Newsline — Thursday, December 5, 2013 13:08
Wednesday, December 4, 2013 13:00
A study published in Neuron has demonstrated that neurons in the amygdala, which processes emotions and enables face recognition, function somewhat differently in patients with autism spectrum disorder. Researchers in Cedars-Sinai’s department of neurosurgery and department of neurology, along with colleagues from the California Institute of Technology and Huntington Memorial Hospital in Pasadena, recorded the firing activity of individual nerve cells in the amygdalae of two patients with a high-functioning form of autism as they viewed pictures of entire faces or parts of faces on a screen. The research team then compared those recordings to recordings from neurons in patients who did not have autism, which led to the discovery that the “face-part-sensitive” neurons performed atypically in those with autism. The article’s senior author, Ralph Adolphs, PhD, Bren Professor of Psychology and Neuroscience at Caltech, said that the study presents new insights into mechanisms underlying the symptoms of autism and opens the door for further studies. Click here to read the full article.
Wednesday, December 4, 2013 9:00
Researchers were puzzled when three minimally conscious, brain-injured patients responded to the sleep aid, Ambien, and regained awareness. Now, a team of scientists, led by Weill Cornell Medical College, has discovered a signature of brain activity in these similarly “awakened” patients, identified by analyzing electroencephalography (EEG) tests. The resting EEG pattern the researchers saw in the patients indicates that they have a “recruitable reserve” of function in these critical brain areas that Ambien can harness to turn the brain on, even if only temporarily. “Now that we have uncovered important insight into fundamental mechanisms underlying the dramatic and rare response of some severely brain-injured patients to Ambien, we hope to systematically explore ways to achieve such kick-starts in other patients — that is our goal,” says the study’s senior investigator, Dr. Nicholas Schiff. Click here to read the full article.
Tuesday, December 3, 2013 13:00
A new study suggests that older men who take long daily walks can significantly reduce their risk of stroke. A large population-based study reported in Stroke followed the walking patterns of 3,435 healthy men, aged 60 to 80, over a period of 10 years, investigating their weekly distance and pace. “If you took one thousand men who usually walk eight to 14 hours per week and followed them for 10 years, on average they would have 55 strokes, compared with 80 for the group who only walk 0 to three hours per week,” explains Barbara Jefferis, the study’s first author. Click here to read the full article.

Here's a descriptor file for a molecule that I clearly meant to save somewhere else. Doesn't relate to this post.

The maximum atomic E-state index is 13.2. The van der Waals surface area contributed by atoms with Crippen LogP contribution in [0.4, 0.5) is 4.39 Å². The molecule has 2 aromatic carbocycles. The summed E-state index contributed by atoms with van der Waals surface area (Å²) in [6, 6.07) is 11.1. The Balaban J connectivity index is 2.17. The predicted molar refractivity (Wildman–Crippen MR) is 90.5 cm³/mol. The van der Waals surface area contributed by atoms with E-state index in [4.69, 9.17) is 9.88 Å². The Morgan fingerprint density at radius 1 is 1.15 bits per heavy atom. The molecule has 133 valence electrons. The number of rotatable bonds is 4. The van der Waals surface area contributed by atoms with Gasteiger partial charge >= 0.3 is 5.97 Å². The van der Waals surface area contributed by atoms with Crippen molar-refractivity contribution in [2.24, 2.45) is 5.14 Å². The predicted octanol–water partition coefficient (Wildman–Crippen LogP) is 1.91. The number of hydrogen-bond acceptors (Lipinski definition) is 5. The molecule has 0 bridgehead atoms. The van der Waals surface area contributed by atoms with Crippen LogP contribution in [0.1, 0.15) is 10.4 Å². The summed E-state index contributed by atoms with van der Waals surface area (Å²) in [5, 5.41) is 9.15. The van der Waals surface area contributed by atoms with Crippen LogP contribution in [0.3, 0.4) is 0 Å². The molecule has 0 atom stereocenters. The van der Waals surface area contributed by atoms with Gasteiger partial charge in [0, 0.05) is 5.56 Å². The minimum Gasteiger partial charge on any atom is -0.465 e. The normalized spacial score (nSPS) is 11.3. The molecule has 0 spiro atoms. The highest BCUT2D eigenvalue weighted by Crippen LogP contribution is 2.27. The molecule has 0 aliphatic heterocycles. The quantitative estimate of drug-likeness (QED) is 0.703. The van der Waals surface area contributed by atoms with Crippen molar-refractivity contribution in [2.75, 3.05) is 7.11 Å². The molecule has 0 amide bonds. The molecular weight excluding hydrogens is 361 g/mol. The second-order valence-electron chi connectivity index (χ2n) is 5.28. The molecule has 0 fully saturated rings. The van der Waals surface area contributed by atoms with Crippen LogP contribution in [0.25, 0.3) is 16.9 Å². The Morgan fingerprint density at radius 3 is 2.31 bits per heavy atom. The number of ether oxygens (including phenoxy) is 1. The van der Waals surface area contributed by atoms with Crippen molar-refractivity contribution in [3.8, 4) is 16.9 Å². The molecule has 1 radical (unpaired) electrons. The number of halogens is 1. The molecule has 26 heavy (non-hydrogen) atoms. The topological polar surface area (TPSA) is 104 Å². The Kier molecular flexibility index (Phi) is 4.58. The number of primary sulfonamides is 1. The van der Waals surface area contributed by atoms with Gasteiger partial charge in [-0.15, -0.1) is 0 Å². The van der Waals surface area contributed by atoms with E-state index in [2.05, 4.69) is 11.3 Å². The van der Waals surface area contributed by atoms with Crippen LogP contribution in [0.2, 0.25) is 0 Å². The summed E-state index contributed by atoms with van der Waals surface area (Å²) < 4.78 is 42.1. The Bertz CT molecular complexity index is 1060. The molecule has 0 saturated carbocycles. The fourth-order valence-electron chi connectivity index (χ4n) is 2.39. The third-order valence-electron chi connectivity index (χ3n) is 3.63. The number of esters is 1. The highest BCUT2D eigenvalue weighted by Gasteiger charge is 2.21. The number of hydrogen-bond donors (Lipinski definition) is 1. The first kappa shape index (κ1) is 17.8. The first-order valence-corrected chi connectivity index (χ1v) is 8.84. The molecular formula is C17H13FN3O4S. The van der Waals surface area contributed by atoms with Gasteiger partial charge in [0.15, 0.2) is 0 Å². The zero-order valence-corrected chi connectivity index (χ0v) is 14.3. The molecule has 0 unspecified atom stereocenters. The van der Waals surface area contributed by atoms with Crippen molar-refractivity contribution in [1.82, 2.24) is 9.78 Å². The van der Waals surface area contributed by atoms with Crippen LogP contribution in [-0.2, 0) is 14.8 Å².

Tuesday, December 3, 2013 9:14
According to a new study conducted by researchers at the University of Missouri (MU) School of Medicine, a new protocol that uses preventive blood-thinning medication in the treatment of patients with traumatic brain injuries reduces the risk of patients developing life-threatening blood clots without increasing the risk of bleeding inside the brain. “Our study found that treating traumatic brain-injured patients with an anticoagulant, or blood-thinning medication, is safe and decreases the risk of these dangerous clots,” said N. Scott Litofsky, MD, FAANS, chief of the MU School of Medicine’s Division of Neurological Surgery and director of neuro-oncology and radiosurgery at MU Health Care. Click here for more information.
Monday, December 2, 2013 13:00
An international patient trial suggests that the safest way of managing arteriovenous malformations (AVM) of the brain is to treat the patient’s symptoms only, and not the AVM. More than 200 patients with a brain AVM were followed for 33 months in a trial, which was led by the University of Edinburgh in the United Kingdom. The trial found that the risks linked to treatment of AVMs were much higher than those associated with leaving them alone. Click here for more information.